Common mistakes and omissions

18. The fact that a mistake or omission has commonly occurred does not necessarily establish that an honest mistake or inadvertent omission occurred in the taxpayer's circumstances. However, in the absence of direct evidence, the fact that an error is common may support the conclusion it was an honest mistake or inadvertent omission.

Recurring mistakes or omissions

19. A mistake or omission that is recurring will qualify as an honest mistake or inadvertent omission if it recurs for the same reason and the original mistake or omission qualified as an honest mistake or inadvertent omission. This will also be the case in circumstances where an original mistake of law by a tax agent that qualified as an honest mistake or inadvertent omission is applied to other clients.

Examples

Example 1 - Tax agent accepts summary information received each year without making enquiries about Division 7A transactions

20. Each year a private company makes a number of loans to a shareholder which fund the shareholder's gambling activities. There is no written loan agreement in place. No interest is paid and repayments are only made some time later when the shareholder has a capacity to make the payment, usually after large gambling wins.

21. Each year the private company is taken to have paid a dividend under section 109D in relation to the loans not repaid before the private company's lodgment day.

22. The shareholder is a director of the private company. He relies on his tax agent to ensure that he and the company meet all their taxation obligations and no limitations have been imposed on the scope of the work undertaken by the agent.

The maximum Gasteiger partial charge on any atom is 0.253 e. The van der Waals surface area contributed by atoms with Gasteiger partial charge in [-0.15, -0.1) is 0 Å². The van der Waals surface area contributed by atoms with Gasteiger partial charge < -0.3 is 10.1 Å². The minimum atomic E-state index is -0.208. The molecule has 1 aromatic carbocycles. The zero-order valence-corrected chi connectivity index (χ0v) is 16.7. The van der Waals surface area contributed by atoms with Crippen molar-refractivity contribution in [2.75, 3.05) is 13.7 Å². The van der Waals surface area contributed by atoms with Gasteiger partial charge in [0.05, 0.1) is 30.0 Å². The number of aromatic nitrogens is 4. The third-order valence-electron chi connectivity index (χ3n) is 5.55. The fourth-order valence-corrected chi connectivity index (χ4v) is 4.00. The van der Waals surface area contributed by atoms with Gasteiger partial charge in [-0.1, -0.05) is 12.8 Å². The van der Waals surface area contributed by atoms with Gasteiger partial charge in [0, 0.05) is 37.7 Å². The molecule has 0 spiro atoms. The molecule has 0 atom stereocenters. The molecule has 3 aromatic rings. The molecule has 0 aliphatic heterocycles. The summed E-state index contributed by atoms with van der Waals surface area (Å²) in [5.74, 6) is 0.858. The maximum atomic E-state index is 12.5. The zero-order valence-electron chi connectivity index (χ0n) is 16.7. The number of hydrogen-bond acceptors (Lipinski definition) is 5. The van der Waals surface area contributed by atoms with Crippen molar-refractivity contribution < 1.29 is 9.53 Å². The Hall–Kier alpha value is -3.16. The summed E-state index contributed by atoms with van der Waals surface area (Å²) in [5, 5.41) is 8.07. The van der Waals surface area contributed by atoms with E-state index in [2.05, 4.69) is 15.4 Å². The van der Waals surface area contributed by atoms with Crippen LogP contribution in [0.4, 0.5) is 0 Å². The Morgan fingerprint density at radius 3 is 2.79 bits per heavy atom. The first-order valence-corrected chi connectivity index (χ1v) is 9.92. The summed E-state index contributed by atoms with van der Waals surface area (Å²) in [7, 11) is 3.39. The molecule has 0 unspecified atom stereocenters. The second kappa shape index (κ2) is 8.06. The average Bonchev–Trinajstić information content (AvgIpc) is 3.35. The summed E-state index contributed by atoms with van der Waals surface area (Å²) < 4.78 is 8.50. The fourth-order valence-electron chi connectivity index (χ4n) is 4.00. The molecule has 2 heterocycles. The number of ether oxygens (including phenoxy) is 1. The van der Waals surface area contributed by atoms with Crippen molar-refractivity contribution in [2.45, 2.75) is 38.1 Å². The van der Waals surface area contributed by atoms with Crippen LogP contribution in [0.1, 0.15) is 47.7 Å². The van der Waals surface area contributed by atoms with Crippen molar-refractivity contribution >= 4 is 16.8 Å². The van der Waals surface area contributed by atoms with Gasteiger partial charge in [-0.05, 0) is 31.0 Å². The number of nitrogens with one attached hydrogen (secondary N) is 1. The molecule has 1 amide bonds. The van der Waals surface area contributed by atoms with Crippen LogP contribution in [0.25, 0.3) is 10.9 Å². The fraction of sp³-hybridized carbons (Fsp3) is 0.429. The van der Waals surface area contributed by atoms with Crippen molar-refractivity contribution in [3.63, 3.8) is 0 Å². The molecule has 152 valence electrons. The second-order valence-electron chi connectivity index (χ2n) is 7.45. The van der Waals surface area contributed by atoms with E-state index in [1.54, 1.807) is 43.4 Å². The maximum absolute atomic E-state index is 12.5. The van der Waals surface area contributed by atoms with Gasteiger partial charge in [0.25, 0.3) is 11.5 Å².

23. The tax agent is aware of the provisions of Division 7A including the application of section 109D. Further inquiry by the Australian Taxation Office (ATO) showed that a Division 7A circular has been sent to the private company and the shareholder recently. The agent prepares the tax returns of the company and the shareholder. The shareholder's only assessable income is a salary received from the private company.

24. The tax agent is not involved in maintaining the private company's accounting records and at year end receives summary information from which to prepare the private company's tax return. That summary information does not include details of transactions between the private company and the shareholder.

25. Each year the tax agent simply accepts the information received and makes no enquiries as to transactions between the private company and the shareholder. The information provided to the tax agent does not provide the agent with sufficient information to allow him to form a view as to the application of Division 7A to the client's circumstances.